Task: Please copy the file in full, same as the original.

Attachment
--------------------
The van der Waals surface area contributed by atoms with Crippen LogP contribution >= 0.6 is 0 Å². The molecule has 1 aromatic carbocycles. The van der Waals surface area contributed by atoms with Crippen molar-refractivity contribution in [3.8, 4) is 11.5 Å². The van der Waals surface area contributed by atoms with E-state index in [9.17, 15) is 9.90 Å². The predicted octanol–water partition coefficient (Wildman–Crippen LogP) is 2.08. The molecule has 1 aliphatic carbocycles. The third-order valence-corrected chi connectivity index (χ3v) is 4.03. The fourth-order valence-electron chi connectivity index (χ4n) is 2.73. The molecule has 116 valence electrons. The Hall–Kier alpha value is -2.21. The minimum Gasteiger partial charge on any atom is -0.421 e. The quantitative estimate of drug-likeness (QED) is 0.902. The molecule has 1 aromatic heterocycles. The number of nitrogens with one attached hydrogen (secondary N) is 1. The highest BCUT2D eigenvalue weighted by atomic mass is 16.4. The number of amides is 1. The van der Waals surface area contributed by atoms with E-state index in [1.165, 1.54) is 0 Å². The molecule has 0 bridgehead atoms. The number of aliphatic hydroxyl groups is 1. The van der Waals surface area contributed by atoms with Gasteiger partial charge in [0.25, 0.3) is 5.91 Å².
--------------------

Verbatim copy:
The van der Waals surface area contributed by atoms with Crippen LogP contribution >= 0.6 is 0 Å². The molecule has 1 aromatic carbocycles. The van der Waals surface area contributed by atoms with Crippen molar-refractivity contribution in [3.8, 4) is 11.5 Å². The van der Waals surface area contributed by atoms with E-state index in [9.17, 15) is 9.90 Å². The predicted octanol–water partition coefficient (Wildman–Crippen LogP) is 2.08. The molecule has 1 aliphatic carbocycles. The third-order valence-corrected chi connectivity index (χ3v) is 4.03. The fourth-order valence-electron chi connectivity index (χ4n) is 2.73. The molecule has 116 valence electrons. The Hall–Kier alpha value is -2.21. The minimum Gasteiger partial charge on any atom is -0.421 e. The quantitative estimate of drug-likeness (QED) is 0.902. The molecule has 1 aromatic heterocycles. The number of nitrogens with one attached hydrogen (secondary N) is 1. The highest BCUT2D eigenvalue weighted by atomic mass is 16.4. The number of amides is 1. The van der Waals surface area contributed by atoms with E-state index in [1.165, 1.54) is 0 Å². The molecule has 0 bridgehead atoms. The number of aliphatic hydroxyl groups is 1. The van der Waals surface area contributed by atoms with Gasteiger partial charge in [0.25, 0.3) is 5.91 Å².